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VOA慢速英语:卢旺达惨案的幸存者们为美国学生讲述他们的经历

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From VOA Learning English, this is the Education Report.

美国之音英语教学,这里是教育报道。

During 3 months in 1994, 800,000 Rwandans were killed in attacks led by ethnic Hutu militias. Most of the victims were ethnic Tutsis. Many organizations around the world are observing the 20th anniversary of the Rwanda genocide.

在1994年3个月期间,有80万卢旺达人遭到胡图族民兵组织的杀害。其中大多数的受害者是图西族人。来自世界各地的多个组织正在纪念卢旺达种族大屠杀20周年。

One of these groups is Shoah Foundation Student Association at the University of Southern California in Los Angeles. It invited survivors to share their memories of the horrific event.

其中一个组织来自洛杉矶南加州大学的大屠杀基金联合会。该组织邀请大屠杀的幸存者与学生们讲述这次恐怖事件的经历。

Yannick Tona has been traveling the world to talk about the genocide. He spoke about his experiences to a crowed of students at USC. He told them what happened in his country, and what happened to his own family.

Yannick Tona在世界多地讲述过这次大屠杀的经历。他在南加州大学众多学生面前分享了他的经历。他告诉学生们他的国家发生了什么,他的家庭又发生了什么。

"I remember the first time I saw the killing. The first time I saw people been killed. The first time I saw bodies," said Tona.

Tona 说“我记得第一次见到屠杀,第一次见到人们被杀害,第一次见到那么多尸体。”

He was only four years old at the time. He said he hide in bushes and heard screaming. He said he saw big bloody knives and bodies on the street everywhere. Mr Tona's one-year-old brother and his grandmother were killed.

他当时才4岁,他说他躲在树丛里,听到人们的尖叫声。他说他看到长长的带血的刺刀,看到街道上尸横遍野。Tona一岁的弟弟和母亲也被杀害。

Rwandan Edith Umugiraneza said she struggled with the guilt, she fought for surviving when her mother, brothers and many other relatives did not.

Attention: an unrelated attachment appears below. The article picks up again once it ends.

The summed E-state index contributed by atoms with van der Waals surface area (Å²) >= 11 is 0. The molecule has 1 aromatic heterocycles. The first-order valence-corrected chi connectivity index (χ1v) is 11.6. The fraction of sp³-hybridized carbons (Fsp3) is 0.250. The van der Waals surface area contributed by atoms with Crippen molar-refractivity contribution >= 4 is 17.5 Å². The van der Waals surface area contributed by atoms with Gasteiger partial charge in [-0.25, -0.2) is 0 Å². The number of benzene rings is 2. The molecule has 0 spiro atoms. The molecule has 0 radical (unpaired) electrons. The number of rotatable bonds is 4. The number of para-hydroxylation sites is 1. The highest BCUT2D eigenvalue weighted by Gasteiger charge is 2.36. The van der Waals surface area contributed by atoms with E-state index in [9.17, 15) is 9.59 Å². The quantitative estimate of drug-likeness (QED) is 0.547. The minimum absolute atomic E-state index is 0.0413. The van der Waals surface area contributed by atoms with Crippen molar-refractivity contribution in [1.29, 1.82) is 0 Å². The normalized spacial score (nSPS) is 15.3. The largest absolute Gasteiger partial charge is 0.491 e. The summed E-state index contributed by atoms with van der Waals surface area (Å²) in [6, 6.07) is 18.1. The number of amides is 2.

卢旺达人Edith Umugiraneza说她经常在内疚中挣扎,她幸免于难,但是她的母亲,兄弟和许多其他的亲戚却没有。

"Because I was blaming, 'Why did I survive why I did not go with others?' I had the question, 'Why, why?' all the time," said Umugiraneza.

Umugiraneza 说“因为我一直在自责,为什么我活下来了?为什么我不和他们一起去了?我一直在问自己为什么,为什么?”

Ms Umugiraneza now lives in the United States. She said prayer and sharing stories with other survivors has helped her heal.

Umugiraneza女士目前生活在美国。她说为受难者祈祷和与其他幸存者分享经历帮助她慢慢的在愈合伤口。

"It happened and we can not bring back our people so we have to move on and we have to help each other," she said.

她说“事情已经发生了,一切都无可挽回,我们只能翻篇,我们必须相互支持”。

Her story is a part of the video records at the Foundation's Institute for Visual History and Education. The Institute has been collecting stories of genocide survivors from several countries. It hopes to gather 500 stories for Rwanda. It has collected 65 so far.

她的故事也作为基金会视觉历史与教育视频材料的一部分。研究所一直从几个国家幸存者那里收集他们的故事。希望能为卢旺达收集500个故事,目前已经收录了65个。

The Institute is also involved with Kwibuka20, a series of events to observe the 20th anniversary. Stephen Smith leads the group.

研究所还与Kwibuka20合作制造一系列纪念大屠杀20周年的活动。Stephen Smith领导Kwibuka20这个组织。

"People all around the world are coming together as a world community to reflect on what happened, but also to leave their voice and to make their point of view very clear about genocide in the world today what we can do about that how we can be involved," said Smith.

Smith说“全世界的人作为一个国际团体团结起来,不仅要反思过去,还要对大屠杀明确他们的观点,留下他们的声音,并且想想今天我们能为此做些什么,怎样加入他们的行列”。

University student Gregory Irwin says he has wanted to do something about genocide, ever since he visited Rwanda. He met survivors there and heard their stories.

大学生Gregory Irwin说自从参观了卢旺达,他就想为此做些什么。他见到那里的幸存者,也听了他们的故事。

"I have been more driven to do something about genocide than ever," said Irwin.